Two years ago, CMU broke into the top ten with a great season that included wins over Amherst, Redlands, Kenyon, Hopkins, and Trinity. Last year, they had a somewhat disappointing season, as they got beaten by Chicago, Depauw, Hopkins, and, most damagingly, Denison. If I were to turn this into a tennis analogy, I would say they broke serve in 2009 to get themselves in the top 10, then gave the break right back, and fell to about where they were after 2008. They graduated Nemerov and Mactaggert, probably their two best players, and definitely their #1 doubles team, but I was optimistic for them last spring before they lost their best recruit (and a 5-star no less) to USC. The story for them this year is going to be whether the bevy of recruits and returning players can help fill the void left by Nemerov and Mactaggert. They have plenty of chances to get that Pool C bid back from Chicago, but I’m not sure they have the players to do it.
Where They’ll Win
Looking at their results from last year, there doesn’t seem to be a consistent pattern. If I can say anything, it’s that they are appropriately ranked. When they won, they did it with a team effort up and down the lineup. They took advantage of other teams’ weaknesses, but succumbed to other teams’ strengths. They might not have the same capacity to take advantage of teams that are weaker at the top of their lineup this year with the departure of Mactaggert and Nemerov, so Duke Miller will have to step up. On the up side, they only lost two players and they brought in six, so if three of them are “start ready,” the Tartans could be deeper than they were last year. Basically, I have no idea where they’ll win, but if you tell me who they’re playing, I could refer you to the “where they’ll lose” section of their preview and I would guess that’s where the Tartans will win.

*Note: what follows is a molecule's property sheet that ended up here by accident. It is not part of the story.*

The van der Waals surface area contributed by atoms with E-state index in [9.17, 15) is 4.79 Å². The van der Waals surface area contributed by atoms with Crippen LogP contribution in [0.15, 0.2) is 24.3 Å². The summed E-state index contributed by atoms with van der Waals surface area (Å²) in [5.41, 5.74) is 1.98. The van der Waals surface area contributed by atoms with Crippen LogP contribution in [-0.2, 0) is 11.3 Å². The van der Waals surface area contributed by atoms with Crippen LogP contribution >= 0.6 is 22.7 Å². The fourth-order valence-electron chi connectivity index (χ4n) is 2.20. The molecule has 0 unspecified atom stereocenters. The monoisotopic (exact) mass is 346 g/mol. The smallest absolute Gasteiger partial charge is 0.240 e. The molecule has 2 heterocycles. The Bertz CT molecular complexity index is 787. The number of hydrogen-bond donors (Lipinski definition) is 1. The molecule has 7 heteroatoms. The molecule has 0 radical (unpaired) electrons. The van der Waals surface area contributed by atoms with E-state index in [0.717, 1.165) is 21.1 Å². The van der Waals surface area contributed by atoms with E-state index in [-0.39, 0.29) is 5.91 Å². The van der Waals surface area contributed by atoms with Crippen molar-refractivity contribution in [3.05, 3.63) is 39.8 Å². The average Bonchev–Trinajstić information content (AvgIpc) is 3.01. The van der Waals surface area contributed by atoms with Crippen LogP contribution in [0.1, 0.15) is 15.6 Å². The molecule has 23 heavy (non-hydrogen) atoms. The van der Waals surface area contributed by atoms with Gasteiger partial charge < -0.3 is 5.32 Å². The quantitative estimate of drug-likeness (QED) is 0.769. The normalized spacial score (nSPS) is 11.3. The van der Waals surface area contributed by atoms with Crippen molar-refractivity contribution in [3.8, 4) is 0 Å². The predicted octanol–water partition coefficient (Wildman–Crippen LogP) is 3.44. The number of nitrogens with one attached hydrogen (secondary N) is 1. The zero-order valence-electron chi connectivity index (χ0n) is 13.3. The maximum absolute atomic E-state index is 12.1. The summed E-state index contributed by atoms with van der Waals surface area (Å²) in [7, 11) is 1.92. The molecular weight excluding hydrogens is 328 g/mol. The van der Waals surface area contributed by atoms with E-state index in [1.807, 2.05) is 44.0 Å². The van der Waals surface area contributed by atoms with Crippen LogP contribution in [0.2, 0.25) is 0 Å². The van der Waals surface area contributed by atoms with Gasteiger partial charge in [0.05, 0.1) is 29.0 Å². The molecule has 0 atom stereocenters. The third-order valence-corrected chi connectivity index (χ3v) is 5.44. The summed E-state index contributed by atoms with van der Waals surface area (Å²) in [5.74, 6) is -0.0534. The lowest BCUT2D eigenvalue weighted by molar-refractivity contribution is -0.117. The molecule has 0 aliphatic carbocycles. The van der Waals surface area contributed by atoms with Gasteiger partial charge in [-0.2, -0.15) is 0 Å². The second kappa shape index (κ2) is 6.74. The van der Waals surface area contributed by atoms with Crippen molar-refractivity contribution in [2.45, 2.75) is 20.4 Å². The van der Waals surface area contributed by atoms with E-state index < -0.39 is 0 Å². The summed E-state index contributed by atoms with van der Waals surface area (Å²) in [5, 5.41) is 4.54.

Where They’ll Lose
This is essentially the same as what I said above. The Tartans will lose where their opponent is strong. They don’t appear to have a specific strength that can beat anyone else’s strength. I will add, however, that CMU might be particularly vulnerable in the #2 and #3 singles spots this year, and a lot will depend on whether or not Rao and King can step up. I’d say their nightmare matchup is a team like JHU that’s strong all around, but just a little bit stronger than CMU at every position.
The good news for CMU is that they will play three or four of the teams that they are trying to take a Pool C bid from. They start off right away with a match against Depauw that has huge Pool C implications. The loser will have a really hard time getting one of the six at-large bids because they will have a direct loss to one of their competitors. Their other big matches are against P-P, Bowdoin, and a potential UAA matchup with Chicago. I think they need to win at least two of these four matches to make Pool C. A wins against either NCW or Kenyon could trim that number to one, but they also have to avoid another nightmare loss to Denison (or Mary Washington). Overall, I would say this is probably the best-constructed schedule I’ve seen so far in terms of a team playing the matches that give it the best chance to succeed this season.
Last year, people predicted bad things for Kenyon because of the loss of Greenberg, and look what happened. Other players stepped up, and they had an even better season. CMU is in a similar position, but they probably their two most important players. Any team can recover from losing one important player, but losing two is a lot to ask. The Tartans were poised to fill the void with an excellent recruiting class, but they lost their best recruit, which kind of left them where they were at the end of last season. I think these guys will get the two good wins that they need, but still fail to make Pool C because of a bad loss. That’s probably just wishful thinking, though. I’m a sucker for parity.